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Security Transportation United States

Live Q&A With Ex-TSA Agent Jason Harrington 141

Jason Harrington (@Jas0nHarringt0n) is a controversial blogger, frequent contributor to McSweeney's Internet Tendency, and one of the TSA's least favorite ex-employees. His descriptions of life on the job as a TSA agent caused some big waves and restarted a national discussion on security theater. Jason will be answering your questions below for the next couple of hours, or until the security line starts moving again. Please keep it to one question per post so everyone gets a chance. Update: 03/01 02:11 GMT by S : Jason has finished up for now — you can skip to his answers at his user page, or simply browse the comments to read everything. Thanks Jason for answering our questions!
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Live Q&A With Ex-TSA Agent Jason Harrington

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  • by JHarrington ( 3553209 ) on Friday February 28, 2014 @04:31PM (#46370331)
    Can't say that I have, no. If we happened to see child pornography on an electronic device, we were supposed to report it to our supervisors. But I never saw any such thing, or heard of it happening where I worked.
  • Re:Two questions: (Score:5, Informative)

    by JHarrington ( 3553209 ) on Friday February 28, 2014 @05:37PM (#46370849)
    No terrorist has ever been thwarted at an airport due to TSA procedures. The TSA would trumpet that news far and wide the day it happened. If anything, there is the possibility that the TSA's procedures deterred a terrorist from making an attempt on an airline. The only sort of proof of this I could imagine would be documents found at a terrorist training camp, for instance, expressing the idea that US. airport security is too daunting to bother trying to get past. I think there may have been a couple cases of such communications turning up. But then there's the question of how much of the TSA's security was really necessary to deter that terrorist. It may have been just the passengers' willingness to fight back that made that terrorist decide not to bother with an attempt on a plane, or people's heightened awareness of fellow passengers post-9/11
  • by JHarrington ( 3553209 ) on Friday February 28, 2014 @08:21PM (#46372261)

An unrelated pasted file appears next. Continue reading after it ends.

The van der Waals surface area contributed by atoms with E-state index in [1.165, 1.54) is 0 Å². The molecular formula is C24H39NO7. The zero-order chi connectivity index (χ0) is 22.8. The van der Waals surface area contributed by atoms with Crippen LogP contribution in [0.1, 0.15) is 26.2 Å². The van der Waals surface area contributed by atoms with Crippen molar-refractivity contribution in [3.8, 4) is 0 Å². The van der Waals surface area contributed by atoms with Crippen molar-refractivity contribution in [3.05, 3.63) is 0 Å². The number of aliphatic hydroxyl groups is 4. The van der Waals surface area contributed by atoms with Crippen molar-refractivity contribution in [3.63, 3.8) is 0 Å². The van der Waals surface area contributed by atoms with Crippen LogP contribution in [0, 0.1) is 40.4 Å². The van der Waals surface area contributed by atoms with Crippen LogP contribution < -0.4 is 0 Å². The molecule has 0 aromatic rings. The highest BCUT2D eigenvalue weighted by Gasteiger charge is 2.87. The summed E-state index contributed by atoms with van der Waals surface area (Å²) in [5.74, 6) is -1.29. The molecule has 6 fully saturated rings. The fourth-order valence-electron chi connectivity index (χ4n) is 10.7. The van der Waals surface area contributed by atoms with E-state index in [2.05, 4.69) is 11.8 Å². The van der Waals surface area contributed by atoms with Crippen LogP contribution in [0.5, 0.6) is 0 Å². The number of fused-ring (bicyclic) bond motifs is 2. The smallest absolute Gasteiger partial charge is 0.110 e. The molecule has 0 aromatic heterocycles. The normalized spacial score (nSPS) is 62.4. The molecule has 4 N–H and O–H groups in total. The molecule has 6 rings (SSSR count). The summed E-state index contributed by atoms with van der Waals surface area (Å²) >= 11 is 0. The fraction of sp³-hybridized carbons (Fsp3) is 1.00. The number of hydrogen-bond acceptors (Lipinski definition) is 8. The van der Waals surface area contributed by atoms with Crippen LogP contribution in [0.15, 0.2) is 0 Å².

I've been answering Qs for a little over 4 hours, I think I'm just about done now at 6: 20 Central time. I'll maybe come back later tonight and do one more sweep. Thanks for the awesome questions, you guys were great.
  • Re:Lighters (Score:5, Informative)

    by JHarrington ( 3553209 ) on Friday February 28, 2014 @10:55PM (#46373115)
    Lighters I'm pretty sure are disposed of as hazardous material, as opposed to auctioned off. I would research it via Google right now but my internet connection is mysteriously sucking right now and this window is about all I can count on. I would think that there would be some sort of law preventing the TSA from wrapping up hundreds of pounds of flammable items and shipping them off to be auctioned. Most everything else gets auctioned away by state governments. In Illinois the site was something like Illbid or some such. You can find websites for most states where confiscated airport items are being auctioned off. Obviously, food items should not be eligible for this (i.e., hummus, apple butter, anything considered a liquid or gel substance) because what if someone eats that shit and dies for any number of reasons. I would honestly hope that the same would go for any product that could be consumed, so the alcohol should really not be auctioned off, either, in any ways, even if it is an awesome bottle of killer fine wine, because what if someone just brought some poisoned shit to the airport on purpose. Large snow globes, Swiss Army knives, all other types of knives, Leatherman tools, golf clubs, baseball bats, club-like items in general, lava lamps, etc. etc. etc., all get sent to state organizations that auction the items off, as far as I know. That's how it worked in Illinois, and I've heard that's how it works in other places, too.
  • Re:Lighters (Score:5, Informative)

    by JHarrington ( 3553209 ) on Friday February 28, 2014 @10:56PM (#46373123)
    Oh, and lighters can go on planes since 2009 or so I think, it's just torch lighters that can't go.

To write good code is a worthy challenge, and a source of civilized delight. -- stolen and paraphrased from William Safire